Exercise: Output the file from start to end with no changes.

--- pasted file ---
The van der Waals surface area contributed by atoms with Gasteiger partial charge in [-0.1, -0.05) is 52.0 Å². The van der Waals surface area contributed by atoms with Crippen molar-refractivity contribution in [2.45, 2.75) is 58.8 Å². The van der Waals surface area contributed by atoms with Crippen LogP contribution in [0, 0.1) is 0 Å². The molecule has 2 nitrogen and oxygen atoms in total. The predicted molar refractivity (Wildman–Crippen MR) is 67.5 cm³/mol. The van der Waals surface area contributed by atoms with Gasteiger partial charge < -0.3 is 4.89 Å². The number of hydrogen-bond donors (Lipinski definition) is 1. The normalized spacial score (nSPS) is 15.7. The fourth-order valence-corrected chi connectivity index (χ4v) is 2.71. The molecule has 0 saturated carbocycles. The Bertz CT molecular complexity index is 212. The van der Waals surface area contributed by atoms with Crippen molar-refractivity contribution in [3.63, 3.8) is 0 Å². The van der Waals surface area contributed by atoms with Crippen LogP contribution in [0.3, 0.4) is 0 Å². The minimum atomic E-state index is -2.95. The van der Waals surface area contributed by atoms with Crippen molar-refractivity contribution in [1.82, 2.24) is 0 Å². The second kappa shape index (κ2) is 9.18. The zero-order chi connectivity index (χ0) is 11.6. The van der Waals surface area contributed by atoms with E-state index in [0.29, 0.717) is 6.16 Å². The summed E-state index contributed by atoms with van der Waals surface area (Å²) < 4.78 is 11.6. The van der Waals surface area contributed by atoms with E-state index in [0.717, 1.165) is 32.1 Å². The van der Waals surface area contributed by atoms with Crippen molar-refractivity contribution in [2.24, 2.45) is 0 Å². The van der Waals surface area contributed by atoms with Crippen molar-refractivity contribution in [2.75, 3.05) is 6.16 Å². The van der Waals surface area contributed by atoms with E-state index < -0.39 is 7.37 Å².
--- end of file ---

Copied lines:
The van der Waals surface area contributed by atoms with Gasteiger partial charge in [-0.1, -0.05) is 52.0 Å². The van der Waals surface area contributed by atoms with Crippen molar-refractivity contribution in [2.45, 2.75) is 58.8 Å². The van der Waals surface area contributed by atoms with Crippen LogP contribution in [0, 0.1) is 0 Å². The molecule has 2 nitrogen and oxygen atoms in total. The predicted molar refractivity (Wildman–Crippen MR) is 67.5 cm³/mol. The van der Waals surface area contributed by atoms with Gasteiger partial charge < -0.3 is 4.89 Å². The number of hydrogen-bond donors (Lipinski definition) is 1. The normalized spacial score (nSPS) is 15.7. The fourth-order valence-corrected chi connectivity index (χ4v) is 2.71. The molecule has 0 saturated carbocycles. The Bertz CT molecular complexity index is 212. The van der Waals surface area contributed by atoms with Crippen molar-refractivity contribution in [3.63, 3.8) is 0 Å². The van der Waals surface area contributed by atoms with Crippen LogP contribution in [0.3, 0.4) is 0 Å². The minimum atomic E-state index is -2.95. The van der Waals surface area contributed by atoms with Crippen molar-refractivity contribution in [1.82, 2.24) is 0 Å². The second kappa shape index (κ2) is 9.18. The zero-order chi connectivity index (χ0) is 11.6. The van der Waals surface area contributed by atoms with E-state index in [0.29, 0.717) is 6.16 Å². The summed E-state index contributed by atoms with van der Waals surface area (Å²) < 4.78 is 11.6. The van der Waals surface area contributed by atoms with E-state index in [0.717, 1.165) is 32.1 Å². The van der Waals surface area contributed by atoms with Crippen molar-refractivity contribution in [2.24, 2.45) is 0 Å². The van der Waals surface area contributed by atoms with Crippen molar-refractivity contribution in [2.75, 3.05) is 6.16 Å². The van der Waals surface area contributed by atoms with E-state index < -0.39 is 7.37 Å².